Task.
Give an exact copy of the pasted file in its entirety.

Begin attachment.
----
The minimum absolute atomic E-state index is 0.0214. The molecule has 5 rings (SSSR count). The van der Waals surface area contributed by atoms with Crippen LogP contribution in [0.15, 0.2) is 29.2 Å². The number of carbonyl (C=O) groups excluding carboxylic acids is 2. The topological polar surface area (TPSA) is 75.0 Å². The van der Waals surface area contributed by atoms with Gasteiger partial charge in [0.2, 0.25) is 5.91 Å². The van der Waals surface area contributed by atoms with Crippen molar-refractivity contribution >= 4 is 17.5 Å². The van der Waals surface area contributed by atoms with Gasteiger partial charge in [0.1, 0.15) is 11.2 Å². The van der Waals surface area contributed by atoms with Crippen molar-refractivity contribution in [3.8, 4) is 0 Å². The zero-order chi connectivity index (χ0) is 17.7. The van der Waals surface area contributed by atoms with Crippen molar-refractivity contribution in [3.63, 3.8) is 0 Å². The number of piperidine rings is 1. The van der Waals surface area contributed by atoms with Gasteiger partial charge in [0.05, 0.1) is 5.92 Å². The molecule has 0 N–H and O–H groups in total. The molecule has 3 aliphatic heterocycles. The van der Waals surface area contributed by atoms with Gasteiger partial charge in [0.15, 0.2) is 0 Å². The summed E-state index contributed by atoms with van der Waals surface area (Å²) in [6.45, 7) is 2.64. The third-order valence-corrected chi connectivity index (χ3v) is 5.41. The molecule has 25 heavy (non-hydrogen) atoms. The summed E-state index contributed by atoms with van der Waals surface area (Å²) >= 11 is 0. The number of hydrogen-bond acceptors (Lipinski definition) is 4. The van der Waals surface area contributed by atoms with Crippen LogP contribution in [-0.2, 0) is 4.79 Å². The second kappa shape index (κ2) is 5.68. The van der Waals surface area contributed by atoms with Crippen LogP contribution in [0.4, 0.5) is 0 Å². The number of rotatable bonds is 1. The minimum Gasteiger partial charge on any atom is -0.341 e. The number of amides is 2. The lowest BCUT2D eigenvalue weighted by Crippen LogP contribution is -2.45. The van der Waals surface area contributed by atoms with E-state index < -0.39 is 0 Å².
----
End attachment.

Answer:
The minimum absolute atomic E-state index is 0.0214. The molecule has 5 rings (SSSR count). The van der Waals surface area contributed by atoms with Crippen LogP contribution in [0.15, 0.2) is 29.2 Å². The number of carbonyl (C=O) groups excluding carboxylic acids is 2. The topological polar surface area (TPSA) is 75.0 Å². The van der Waals surface area contributed by atoms with Gasteiger partial charge in [0.2, 0.25) is 5.91 Å². The van der Waals surface area contributed by atoms with Crippen molar-refractivity contribution >= 4 is 17.5 Å². The van der Waals surface area contributed by atoms with Gasteiger partial charge in [0.1, 0.15) is 11.2 Å². The van der Waals surface area contributed by atoms with Crippen molar-refractivity contribution in [3.8, 4) is 0 Å². The zero-order chi connectivity index (χ0) is 17.7. The van der Waals surface area contributed by atoms with Crippen molar-refractivity contribution in [3.63, 3.8) is 0 Å². The number of piperidine rings is 1. The van der Waals surface area contributed by atoms with Gasteiger partial charge in [0.05, 0.1) is 5.92 Å². The molecule has 0 N–H and O–H groups in total. The molecule has 3 aliphatic heterocycles. The van der Waals surface area contributed by atoms with Gasteiger partial charge in [0.15, 0.2) is 0 Å². The summed E-state index contributed by atoms with van der Waals surface area (Å²) in [6.45, 7) is 2.64. The third-order valence-corrected chi connectivity index (χ3v) is 5.41. The molecule has 25 heavy (non-hydrogen) atoms. The summed E-state index contributed by atoms with van der Waals surface area (Å²) >= 11 is 0. The number of hydrogen-bond acceptors (Lipinski definition) is 4. The van der Waals surface area contributed by atoms with Crippen LogP contribution in [-0.2, 0) is 4.79 Å². The second kappa shape index (κ2) is 5.68. The van der Waals surface area contributed by atoms with Crippen LogP contribution in [0.4, 0.5) is 0 Å². The number of rotatable bonds is 1. The minimum Gasteiger partial charge on any atom is -0.341 e. The number of amides is 2. The lowest BCUT2D eigenvalue weighted by Crippen LogP contribution is -2.45. The van der Waals surface area contributed by atoms with E-state index < -0.39 is 0 Å².